We’re now just a few days away from hosting our back-to-back workshops: “Patents as Capital” and “Patents in the Service of War and Peace.” “Patents as Capital,” was originally scheduled to take place at the Nobel Museum in September 2020, but of course this proved impossible because of the Covid-19 pandemic. So, we had to postpone, and then postpone again. And while the ERC have granted PASSIM an extension that will enable us to do what we initially promised to do, there came a point when the third workshop “Patents in the Service of War and Peace,” also needed to take place. Time between the two seemed to shrink with alarming speed. That’s when we decided to do them back-to-back (on our home turf in Norrköping) and give our participants the opportunity to take part in one or both workshops. On Wednesday, May 11, we begin! And after two years of hybrid events and zoom-seminars, we’re actually back doing everything IRL – in the room. It feels enormously gratifying to meet everybody face to face, to be able to organize a social program and to kick-start, in a weird sort of way, our final year in the project.
Before we all go into complete summer-mode, have a look at the call for our third workshop, which is out now!
Welcome with your submission!
On Thursday, April 22, the first of our three zoom conversations jointly organized by PASSIM and ISHTIP (The International Society for the History and Theory of Intellectual Property) takes place! This will be a great opportunity not only to listen to Kathy Bowrey talk about her new book with Brad Sherman and PASSIM’s own Martin Fredriksson, but to reboot the interdisciplinary dialogue on intellectual property more generally. What are the methods, materials, approaches and assumptions we bring to this particular brand of scholarship? ISHTIP has been absolutely central here. But before we can meet again in person in 2022, ISHTIP too will take place via zoom this summer.
Awaiting that time in July, join us for one or all three conversations and keep the dialogue going!
To join this discussion: https://unsw.zoom.us/j/88412339834
Earlier this week Björn Hammarfelt’s first paper in the PASSIM-project was published in Journal of Documention. The article titled “Linking science to technology: the patent paper citation and the rise of patentometrics in the 1980s” can be described as a conceptual history of the “patent paper citation.” The study analyses how a further interest for patents as scientific documents from several domains, including research policy, bibliometrics and the sociology of science was evident during the 1980s. In many ways the patent was treated as just another document containing scientific information, and the patent citation was viewed as readily available indicator for answering key questions in contemporarydeliberations on the role of scientific research in relation to technological development. In representing these links, patents, and patent citations, became a common point of reference which allowed for measurement and comparison of entities that otherwise appear as separate and non-calculable. The paper concludes by arguing for a broader more reflexive understanding of references in patents, including their social, legal and rhetorical function.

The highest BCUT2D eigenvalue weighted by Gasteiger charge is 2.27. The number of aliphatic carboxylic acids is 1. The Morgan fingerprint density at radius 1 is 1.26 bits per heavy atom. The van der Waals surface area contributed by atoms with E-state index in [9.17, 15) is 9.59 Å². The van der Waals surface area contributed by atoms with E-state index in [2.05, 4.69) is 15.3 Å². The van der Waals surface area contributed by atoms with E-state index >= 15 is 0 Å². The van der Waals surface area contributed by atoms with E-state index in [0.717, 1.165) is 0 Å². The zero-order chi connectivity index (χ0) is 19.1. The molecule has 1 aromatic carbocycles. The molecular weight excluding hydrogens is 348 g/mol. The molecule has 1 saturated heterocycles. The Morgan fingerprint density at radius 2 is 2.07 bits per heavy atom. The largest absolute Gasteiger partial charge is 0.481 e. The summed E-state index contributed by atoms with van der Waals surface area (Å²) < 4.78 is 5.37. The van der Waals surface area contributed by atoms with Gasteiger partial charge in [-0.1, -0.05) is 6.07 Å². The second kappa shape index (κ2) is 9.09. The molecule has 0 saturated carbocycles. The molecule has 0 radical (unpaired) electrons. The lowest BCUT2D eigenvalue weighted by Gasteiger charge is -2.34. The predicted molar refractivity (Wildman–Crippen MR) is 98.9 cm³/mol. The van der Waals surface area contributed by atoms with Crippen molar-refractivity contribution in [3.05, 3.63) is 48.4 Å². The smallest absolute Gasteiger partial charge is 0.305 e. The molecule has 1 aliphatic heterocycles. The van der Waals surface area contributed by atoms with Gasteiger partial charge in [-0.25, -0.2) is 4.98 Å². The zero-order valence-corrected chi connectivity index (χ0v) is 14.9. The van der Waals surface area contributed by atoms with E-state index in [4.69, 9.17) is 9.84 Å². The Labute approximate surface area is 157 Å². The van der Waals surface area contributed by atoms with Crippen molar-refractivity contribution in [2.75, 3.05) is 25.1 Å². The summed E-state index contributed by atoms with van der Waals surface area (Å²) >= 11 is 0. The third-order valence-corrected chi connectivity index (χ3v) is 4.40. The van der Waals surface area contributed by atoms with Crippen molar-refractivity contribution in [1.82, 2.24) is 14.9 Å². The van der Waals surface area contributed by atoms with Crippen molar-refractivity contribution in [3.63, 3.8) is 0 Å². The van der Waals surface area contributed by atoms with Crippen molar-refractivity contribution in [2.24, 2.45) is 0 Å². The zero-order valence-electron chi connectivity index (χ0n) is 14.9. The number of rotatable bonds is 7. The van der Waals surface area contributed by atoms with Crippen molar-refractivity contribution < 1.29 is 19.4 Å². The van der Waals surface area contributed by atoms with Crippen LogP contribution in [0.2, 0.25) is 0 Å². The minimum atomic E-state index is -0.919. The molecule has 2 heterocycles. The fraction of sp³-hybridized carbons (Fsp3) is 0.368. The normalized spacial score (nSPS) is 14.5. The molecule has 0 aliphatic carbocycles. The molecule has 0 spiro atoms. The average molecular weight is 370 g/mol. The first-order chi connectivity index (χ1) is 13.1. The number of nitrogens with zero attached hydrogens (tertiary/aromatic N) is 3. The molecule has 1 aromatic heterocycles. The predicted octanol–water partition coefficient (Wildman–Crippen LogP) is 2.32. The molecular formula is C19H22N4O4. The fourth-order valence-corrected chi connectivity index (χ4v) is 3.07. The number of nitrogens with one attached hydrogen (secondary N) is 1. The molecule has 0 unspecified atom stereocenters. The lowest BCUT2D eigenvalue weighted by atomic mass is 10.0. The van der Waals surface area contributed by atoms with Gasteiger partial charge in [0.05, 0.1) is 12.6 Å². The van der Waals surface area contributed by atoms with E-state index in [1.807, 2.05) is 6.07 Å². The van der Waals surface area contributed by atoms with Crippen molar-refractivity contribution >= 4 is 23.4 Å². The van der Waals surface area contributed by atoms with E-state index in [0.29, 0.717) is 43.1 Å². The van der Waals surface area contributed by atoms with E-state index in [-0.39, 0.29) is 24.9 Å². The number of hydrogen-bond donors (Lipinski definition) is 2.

The full text can be accessed here: https://www.emerald.com/insight/content/doi/10.1108/JD-12-2020-0218/full/html
One of the common outputs from the PASSIM-project is something we call “interdisciplinary conversations.” Up until this time last year, we assumed that these conversations would take place in person, that they would involve a face-to-face dialogue between two scholars coming from different disciplines but sharing interest in a common object, event or phenomenon of relevance to PASSIM. Our first conversation was on microfilm, with PASSIM’s José Bellido and Matts Lindström from Uppsala University. The conversation could be followed live and it was archived on our website www.passim.se. And then the pandemic struck and zoom became the arena for the next dialogue; the discussion between PASSIM’s Ph.D candidate Isabelle Strömstedt and Annika Öhrner, touching on Isabelle’s work on the 50-year anniversary exhibition of the Swedish Patent Office in 1941 and what exhibition studies might bring to our understanding of how the patent office displays and “sells itself” within a museum space.
I’m writing this a few hours before we go online once again, this time to talk about patent agencies and patent offices with colleagues in Madrid (and anybody who wants to join) – a discussion that, once again, was supposed to have taken place IN Madrid last year.
But I also want to promote three upcoming conversations in the next couple of weeks that we organize jointly with ISHTIP, The International Society for the History and Theory of Intellectual Property. We’ll start promoting the first talk via Twitter next week! But please make a note of these dates and join us for an hour of intense and creative discussions!!
22 April: GMT 11am/ CET 12 noon/ Pacific 3am/Atlantic 6am/Australian Eastern 8pm. ‘Commodification of creativity’, Kathy Bowrey in conversation with Martin Fredriksson and Brad Sherman.
May 4: 2am Californian time; 10am London, 11 am CET, 7pm Sydney. ‘Patent Capital in the COVID-19 Pandemic’, Hyo Yoon Kang in conversation with Javier Lezaun and Mario Biagioli.
May 20: GMT 11am/ CET 12 noon/ Pacific 3am/Atlantic 6am/Australian Eastern 8pm. ‘Cultural Heritage and IP’, Fiona Macmillan in conversation with Kathy Bowrey and Jose Bellido.